The Society: A Deeper Look and a Vocational Challenge
The purpose of the Society of Christian Scholars is to equip missional, Christian academics to have a redemptive influence for Christ among their students, colleagues, institutions, and academic disciplines.
What do we mean by “Christian”? To be Christian entails cognitive, performative, emotional, and communal dimensions. Cognitively, to be Christian, one affirms the essential historic Christian faith, what C.S. Lewis called “Mere Christianity” and is expressed in such formulations as the Apostles’ Creed and the Nicene Creed. The Society of Christian Scholars has adopted the World Evangelical Alliance Statement of Faith as the essential codification of these core doctrinal beliefs. We believe it addresses all the core issues one must affirm cognitively as a Christian.
Second, the performative dimension of faith demands that a believer choose every day to live out, or “incarnate,” these beliefs in thought, word, and deed. She or he seeks to grow daily in Christlikeness, practicing spiritual disciplines, seeking justice for the poor and weak, and evidence increasingly in their lives, the “Fruit of the Spirit” (Galatians 5:22).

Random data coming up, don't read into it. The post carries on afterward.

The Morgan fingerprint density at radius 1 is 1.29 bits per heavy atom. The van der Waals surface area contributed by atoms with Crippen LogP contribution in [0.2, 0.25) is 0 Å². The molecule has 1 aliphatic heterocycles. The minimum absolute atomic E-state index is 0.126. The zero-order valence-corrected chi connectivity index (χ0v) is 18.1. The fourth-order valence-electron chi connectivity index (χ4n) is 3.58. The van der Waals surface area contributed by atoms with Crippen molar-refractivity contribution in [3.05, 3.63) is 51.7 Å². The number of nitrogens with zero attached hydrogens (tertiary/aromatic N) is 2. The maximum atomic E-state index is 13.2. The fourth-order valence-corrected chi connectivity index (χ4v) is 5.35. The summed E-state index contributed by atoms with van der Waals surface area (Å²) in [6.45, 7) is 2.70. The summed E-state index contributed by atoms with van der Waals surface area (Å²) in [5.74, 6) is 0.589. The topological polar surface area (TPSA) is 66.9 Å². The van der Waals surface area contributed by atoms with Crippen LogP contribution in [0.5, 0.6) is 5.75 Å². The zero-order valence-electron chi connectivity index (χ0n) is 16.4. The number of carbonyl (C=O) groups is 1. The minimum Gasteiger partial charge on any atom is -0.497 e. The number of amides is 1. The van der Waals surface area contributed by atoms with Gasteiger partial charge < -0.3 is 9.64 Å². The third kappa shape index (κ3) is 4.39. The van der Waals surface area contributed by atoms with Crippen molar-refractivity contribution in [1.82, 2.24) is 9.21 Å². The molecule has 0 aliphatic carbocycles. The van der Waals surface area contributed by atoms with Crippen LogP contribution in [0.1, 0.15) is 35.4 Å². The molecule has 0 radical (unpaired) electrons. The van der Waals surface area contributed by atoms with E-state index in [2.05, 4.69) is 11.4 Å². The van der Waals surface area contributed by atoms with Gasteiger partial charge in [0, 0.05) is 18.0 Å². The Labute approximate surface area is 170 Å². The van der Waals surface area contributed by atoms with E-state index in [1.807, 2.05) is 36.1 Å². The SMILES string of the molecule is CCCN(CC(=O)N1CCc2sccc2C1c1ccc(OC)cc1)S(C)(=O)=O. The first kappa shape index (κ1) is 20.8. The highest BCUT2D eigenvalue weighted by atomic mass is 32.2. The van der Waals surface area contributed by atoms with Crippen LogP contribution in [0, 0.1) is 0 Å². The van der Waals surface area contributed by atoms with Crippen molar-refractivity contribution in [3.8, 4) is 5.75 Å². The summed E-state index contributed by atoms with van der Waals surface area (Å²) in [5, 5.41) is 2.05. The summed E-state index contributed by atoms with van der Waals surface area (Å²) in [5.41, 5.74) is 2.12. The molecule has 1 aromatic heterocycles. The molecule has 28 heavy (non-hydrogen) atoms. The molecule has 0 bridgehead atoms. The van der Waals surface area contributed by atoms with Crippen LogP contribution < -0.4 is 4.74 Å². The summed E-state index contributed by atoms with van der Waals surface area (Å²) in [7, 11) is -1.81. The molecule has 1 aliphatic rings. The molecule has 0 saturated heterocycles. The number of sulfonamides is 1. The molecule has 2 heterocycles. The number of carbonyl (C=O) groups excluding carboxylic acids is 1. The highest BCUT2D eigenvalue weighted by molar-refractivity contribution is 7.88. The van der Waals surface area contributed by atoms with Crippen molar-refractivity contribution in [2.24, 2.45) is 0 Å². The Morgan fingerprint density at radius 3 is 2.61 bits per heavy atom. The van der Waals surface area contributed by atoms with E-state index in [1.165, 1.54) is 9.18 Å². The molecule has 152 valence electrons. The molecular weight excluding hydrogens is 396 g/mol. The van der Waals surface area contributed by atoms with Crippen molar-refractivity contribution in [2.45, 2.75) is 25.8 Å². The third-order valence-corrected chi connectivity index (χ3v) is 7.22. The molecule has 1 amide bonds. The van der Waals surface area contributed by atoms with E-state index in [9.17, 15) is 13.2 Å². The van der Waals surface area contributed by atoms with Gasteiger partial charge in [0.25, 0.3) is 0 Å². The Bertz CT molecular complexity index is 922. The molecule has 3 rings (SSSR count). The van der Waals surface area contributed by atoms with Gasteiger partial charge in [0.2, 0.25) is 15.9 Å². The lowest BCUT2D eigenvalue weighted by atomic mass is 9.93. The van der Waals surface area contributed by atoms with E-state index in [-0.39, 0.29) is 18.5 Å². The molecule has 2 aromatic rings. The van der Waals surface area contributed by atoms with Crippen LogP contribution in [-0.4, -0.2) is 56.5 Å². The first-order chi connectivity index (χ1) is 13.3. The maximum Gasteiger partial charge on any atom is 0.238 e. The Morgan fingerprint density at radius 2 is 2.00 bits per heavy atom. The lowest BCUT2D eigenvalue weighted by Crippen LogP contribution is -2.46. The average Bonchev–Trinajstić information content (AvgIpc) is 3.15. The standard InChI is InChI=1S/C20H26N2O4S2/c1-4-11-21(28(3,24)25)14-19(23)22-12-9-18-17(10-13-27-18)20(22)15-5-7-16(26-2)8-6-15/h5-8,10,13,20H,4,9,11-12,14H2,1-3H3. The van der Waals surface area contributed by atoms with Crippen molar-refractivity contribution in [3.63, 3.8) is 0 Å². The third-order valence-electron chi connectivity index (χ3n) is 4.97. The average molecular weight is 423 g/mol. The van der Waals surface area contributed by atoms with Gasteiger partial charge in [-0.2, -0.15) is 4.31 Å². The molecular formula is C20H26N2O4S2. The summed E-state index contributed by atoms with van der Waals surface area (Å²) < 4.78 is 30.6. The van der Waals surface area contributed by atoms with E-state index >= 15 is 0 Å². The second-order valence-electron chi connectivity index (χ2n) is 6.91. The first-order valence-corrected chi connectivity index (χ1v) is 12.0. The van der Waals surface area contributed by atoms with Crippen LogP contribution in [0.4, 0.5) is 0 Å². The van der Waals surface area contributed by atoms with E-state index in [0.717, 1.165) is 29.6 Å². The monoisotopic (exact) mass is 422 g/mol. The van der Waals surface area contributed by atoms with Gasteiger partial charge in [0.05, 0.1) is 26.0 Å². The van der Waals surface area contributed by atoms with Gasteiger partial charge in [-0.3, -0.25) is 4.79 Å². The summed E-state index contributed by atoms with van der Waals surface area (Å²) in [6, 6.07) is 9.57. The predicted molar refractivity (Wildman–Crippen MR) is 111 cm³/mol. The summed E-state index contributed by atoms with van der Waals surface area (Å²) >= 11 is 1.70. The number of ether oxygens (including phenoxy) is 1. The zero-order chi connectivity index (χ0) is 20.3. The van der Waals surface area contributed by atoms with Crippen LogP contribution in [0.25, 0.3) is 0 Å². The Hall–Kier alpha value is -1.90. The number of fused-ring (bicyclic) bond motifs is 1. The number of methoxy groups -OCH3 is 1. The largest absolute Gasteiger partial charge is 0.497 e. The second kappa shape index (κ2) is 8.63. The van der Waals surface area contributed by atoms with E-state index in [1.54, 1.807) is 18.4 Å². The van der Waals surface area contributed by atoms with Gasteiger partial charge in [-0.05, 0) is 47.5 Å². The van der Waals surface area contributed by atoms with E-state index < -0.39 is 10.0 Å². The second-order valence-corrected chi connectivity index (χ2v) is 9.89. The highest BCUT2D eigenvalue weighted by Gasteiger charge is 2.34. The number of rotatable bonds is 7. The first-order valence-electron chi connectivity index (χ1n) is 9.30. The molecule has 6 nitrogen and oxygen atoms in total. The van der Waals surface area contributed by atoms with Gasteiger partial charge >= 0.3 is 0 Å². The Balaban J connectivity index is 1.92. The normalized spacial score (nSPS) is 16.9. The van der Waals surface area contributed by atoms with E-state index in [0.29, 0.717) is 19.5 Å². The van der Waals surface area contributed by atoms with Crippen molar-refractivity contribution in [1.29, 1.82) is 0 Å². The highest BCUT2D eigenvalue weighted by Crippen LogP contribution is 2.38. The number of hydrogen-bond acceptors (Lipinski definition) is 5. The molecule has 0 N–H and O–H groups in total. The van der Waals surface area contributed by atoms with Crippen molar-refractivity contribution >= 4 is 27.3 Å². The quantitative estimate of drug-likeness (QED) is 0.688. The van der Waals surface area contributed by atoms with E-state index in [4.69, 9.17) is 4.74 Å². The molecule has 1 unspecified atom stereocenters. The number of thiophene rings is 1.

Third, is an emotional, affective, or existential aspect to the life of a believer. Christians experience God in ineffable ways. This may not be a regular occurrence, as God works in different ways in each of our lives, but for all true believers, there is, to one degree or another, a metaphysical sense of God’s presence and direction. Paul describes this metaphysical experience in relation to salvation in Romans 8:16 and in relation to the believer’s communion with God in 1 Corinthians 2:10–16.
Finally, this is all lived out in a community of faith. As the triune God is a community of persons, he created us as communal beings as well, needing one another for health and flourishing. “Do not neglect to assemble together…but encourage one another…” (Heb. 10:25) and we sharpen one another “as iron sharpens iron” (Prov. 27:17).